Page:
There are two weapons in Armored Core that quads are almost never without (pre-AC4, at least): Grenade Launchers, and Railguns. We’ve already covered the ass-kicking abilities of the Grenade Launcher, so we’ll be focusing our attention on the latter.
The first thing most players will notice about equipping a railgun on their AC is its huge energy drain, unusually high even for an energy weapon. The second detail players will notice with the railgun is its sheer shot velocity. The railgun has arguably one of the fastest projectiles in the entirety of AC, and at ranges of 200-300 meters, once an enemy locks on and has a shot in the air, it is nearly impossible to dodge.
The AC:NX version of the railgun is favored heavily by quads due to another feature – the gun’s charge-up animation creates a short delay between the trigger pull and the actual shot. Clever pilots have exploited this fact by firing from behind cover, and using the delay to pop up, and release the actual shot, before ducking behind the safety of a wall.
By AC4, railguns became a staple for bipeds as well. And while they’re not quite on par with the grenade launcher or laser cannons’ ability to blow the opposition into little bits, few weapons can match the consistency that a railgun has at delivering bolts of searing, white-hot death at enemies at long range.
But precision aside, not even Armored Core’s series of railguns holds much whoop-ass when compared to a project the United States Navy has under works. By 2015, the USN hopes to deploy a new DD(X) class destroyer for its fleets. Officially known as the Zumwalt-class, these new boats will carry several innovations to its powerplant and electronic systems, along with an equally new railgun that’s intended to replace conventional missiles.
Railguns have several advantages compared to missiles and traditional ship guns: they’re far cheaper to operate (Each tomahawk missile costs roughly 750,000 USD), they don’t burden the ship with several tons of volatile explosives, and the slug’s hypersonic flight speed ensures little warning time for the enemy when a ship brings in the rain.
Instead of using conventional explosive warheads warheads, rail guns rely on pure brute force to do damage. A typical railgun slug travels at over mach 6, and at those speeds, even a 40-pound slug will literally hit like a meteor strike at targets up to 290 miles away. But even if death-by-meteor is an awesome-sounding way to destroy the enemy, the USN still has a long way to go.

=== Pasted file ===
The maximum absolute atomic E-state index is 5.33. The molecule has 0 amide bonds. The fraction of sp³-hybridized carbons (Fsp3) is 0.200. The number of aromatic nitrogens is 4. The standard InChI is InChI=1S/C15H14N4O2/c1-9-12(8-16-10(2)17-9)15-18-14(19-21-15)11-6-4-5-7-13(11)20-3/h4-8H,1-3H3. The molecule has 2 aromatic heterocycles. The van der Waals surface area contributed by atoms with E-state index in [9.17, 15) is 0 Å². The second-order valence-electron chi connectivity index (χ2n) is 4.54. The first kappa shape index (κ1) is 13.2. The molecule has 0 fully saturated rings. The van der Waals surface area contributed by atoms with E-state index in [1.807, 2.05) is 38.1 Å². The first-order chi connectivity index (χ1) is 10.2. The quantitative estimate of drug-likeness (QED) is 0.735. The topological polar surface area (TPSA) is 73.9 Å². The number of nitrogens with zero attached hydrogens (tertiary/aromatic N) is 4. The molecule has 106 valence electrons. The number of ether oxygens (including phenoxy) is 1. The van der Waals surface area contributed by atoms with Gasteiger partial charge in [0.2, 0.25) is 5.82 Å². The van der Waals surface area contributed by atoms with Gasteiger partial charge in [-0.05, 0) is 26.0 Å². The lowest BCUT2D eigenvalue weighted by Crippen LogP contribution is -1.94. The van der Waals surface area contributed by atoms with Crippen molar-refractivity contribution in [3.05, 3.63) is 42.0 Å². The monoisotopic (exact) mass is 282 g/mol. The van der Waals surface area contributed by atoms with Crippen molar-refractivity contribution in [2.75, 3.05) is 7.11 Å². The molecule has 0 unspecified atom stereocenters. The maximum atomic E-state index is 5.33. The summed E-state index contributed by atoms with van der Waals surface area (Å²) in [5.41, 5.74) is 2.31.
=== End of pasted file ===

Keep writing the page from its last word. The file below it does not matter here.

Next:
The Navy has a fully functional test gun over at their Naval Surface Warfare Center in Dahlgren, Virginia, capable of throwing shots out to mach 8. The catch, however, is trying to find a way to supply such a powerful gun with sufficient electric power, and by connection, a capacitor small yet sturdy enough to discharge all that juice when it’s needed.
The test gun in particular needs 32 megajoules of power to fire, the kinetic energy equivalent of moving a 32-ton vehicle out to 160 miles per hour. With that much energy involved, you can theoretically flip over a 70-ton Abrams tank with a slug the size and weight of a beercan.
And even this test gun pales in comparison to the actual weapon the Navy plans to use for the Zumwalt-class – a planned 64-megajoule monster that will require six million amps of power to fire, and is also capable of firing up to six times a minute.
Aside from finding a capacitor that can discharge so much electrical power at once, another major problem the navy is tackling is the gun itself. Repeat firings will damage or even dislodge the barrel of the gun itself, and while a spare barrel can be easily be swapped at a test site, that’s hardly an option for a ship that may one day operate alone, in hostile waters.
In this case, we have to give creds to the USN’s prototype and planned weapon. While it is still a rough weapon that may take several years of development to perfect, it will still easily outgun that now puny-ass rail gun most AC’s tout to battle. So what if your rail gun can hit at 500 yards? The Navy’s gun can blast targets out to nearly 300 miles, and has a secondary fragmentation effect to boot.
Tell me – does you rail gun double as a gigantic armor-piercing shotgun that can destroy targets hundreds of miles away? No it doesn’t, but the Navy’s gun does. They win.